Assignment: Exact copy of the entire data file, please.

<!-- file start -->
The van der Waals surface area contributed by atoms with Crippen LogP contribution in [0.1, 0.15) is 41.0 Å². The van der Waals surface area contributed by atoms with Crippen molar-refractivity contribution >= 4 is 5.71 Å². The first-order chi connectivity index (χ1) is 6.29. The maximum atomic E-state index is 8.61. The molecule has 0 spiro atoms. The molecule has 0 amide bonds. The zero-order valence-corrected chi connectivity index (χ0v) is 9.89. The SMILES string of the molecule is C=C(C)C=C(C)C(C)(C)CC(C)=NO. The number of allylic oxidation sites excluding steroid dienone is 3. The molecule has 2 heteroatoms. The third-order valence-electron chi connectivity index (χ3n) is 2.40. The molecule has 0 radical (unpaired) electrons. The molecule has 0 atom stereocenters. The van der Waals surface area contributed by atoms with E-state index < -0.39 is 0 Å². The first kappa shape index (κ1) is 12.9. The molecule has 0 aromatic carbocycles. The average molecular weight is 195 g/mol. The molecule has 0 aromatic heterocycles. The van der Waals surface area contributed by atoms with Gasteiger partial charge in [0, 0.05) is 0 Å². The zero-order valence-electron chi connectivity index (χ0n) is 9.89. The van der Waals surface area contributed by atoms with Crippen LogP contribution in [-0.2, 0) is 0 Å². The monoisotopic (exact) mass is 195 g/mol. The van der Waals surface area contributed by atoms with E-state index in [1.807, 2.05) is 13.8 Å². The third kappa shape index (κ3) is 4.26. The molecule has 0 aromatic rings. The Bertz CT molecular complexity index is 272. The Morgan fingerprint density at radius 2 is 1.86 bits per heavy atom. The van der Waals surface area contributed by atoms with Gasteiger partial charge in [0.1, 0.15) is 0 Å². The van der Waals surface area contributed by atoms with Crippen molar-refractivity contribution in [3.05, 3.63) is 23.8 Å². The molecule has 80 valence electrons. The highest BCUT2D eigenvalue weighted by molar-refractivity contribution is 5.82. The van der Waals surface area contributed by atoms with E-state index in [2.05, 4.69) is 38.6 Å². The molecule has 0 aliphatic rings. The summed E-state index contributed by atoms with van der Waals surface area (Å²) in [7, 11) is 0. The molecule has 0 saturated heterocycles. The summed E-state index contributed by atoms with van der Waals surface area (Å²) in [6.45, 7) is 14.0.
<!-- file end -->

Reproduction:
The van der Waals surface area contributed by atoms with Crippen LogP contribution in [0.1, 0.15) is 41.0 Å². The van der Waals surface area contributed by atoms with Crippen molar-refractivity contribution >= 4 is 5.71 Å². The first-order chi connectivity index (χ1) is 6.29. The maximum atomic E-state index is 8.61. The molecule has 0 spiro atoms. The molecule has 0 amide bonds. The zero-order valence-corrected chi connectivity index (χ0v) is 9.89. The SMILES string of the molecule is C=C(C)C=C(C)C(C)(C)CC(C)=NO. The number of allylic oxidation sites excluding steroid dienone is 3. The molecule has 2 heteroatoms. The third-order valence-electron chi connectivity index (χ3n) is 2.40. The molecule has 0 radical (unpaired) electrons. The molecule has 0 atom stereocenters. The van der Waals surface area contributed by atoms with E-state index < -0.39 is 0 Å². The first kappa shape index (κ1) is 12.9. The molecule has 0 aromatic carbocycles. The average molecular weight is 195 g/mol. The molecule has 0 aromatic heterocycles. The van der Waals surface area contributed by atoms with Gasteiger partial charge in [0, 0.05) is 0 Å². The zero-order valence-electron chi connectivity index (χ0n) is 9.89. The van der Waals surface area contributed by atoms with Crippen LogP contribution in [-0.2, 0) is 0 Å². The monoisotopic (exact) mass is 195 g/mol. The van der Waals surface area contributed by atoms with E-state index in [1.807, 2.05) is 13.8 Å². The third kappa shape index (κ3) is 4.26. The molecule has 0 aromatic rings. The Bertz CT molecular complexity index is 272. The Morgan fingerprint density at radius 2 is 1.86 bits per heavy atom. The van der Waals surface area contributed by atoms with Gasteiger partial charge in [0.1, 0.15) is 0 Å². The van der Waals surface area contributed by atoms with Crippen molar-refractivity contribution in [3.05, 3.63) is 23.8 Å². The molecule has 80 valence electrons. The highest BCUT2D eigenvalue weighted by molar-refractivity contribution is 5.82. The van der Waals surface area contributed by atoms with E-state index in [2.05, 4.69) is 38.6 Å². The molecule has 0 aliphatic rings. The summed E-state index contributed by atoms with van der Waals surface area (Å²) in [7, 11) is 0. The molecule has 0 saturated heterocycles. The summed E-state index contributed by atoms with van der Waals surface area (Å²) in [6.45, 7) is 14.0.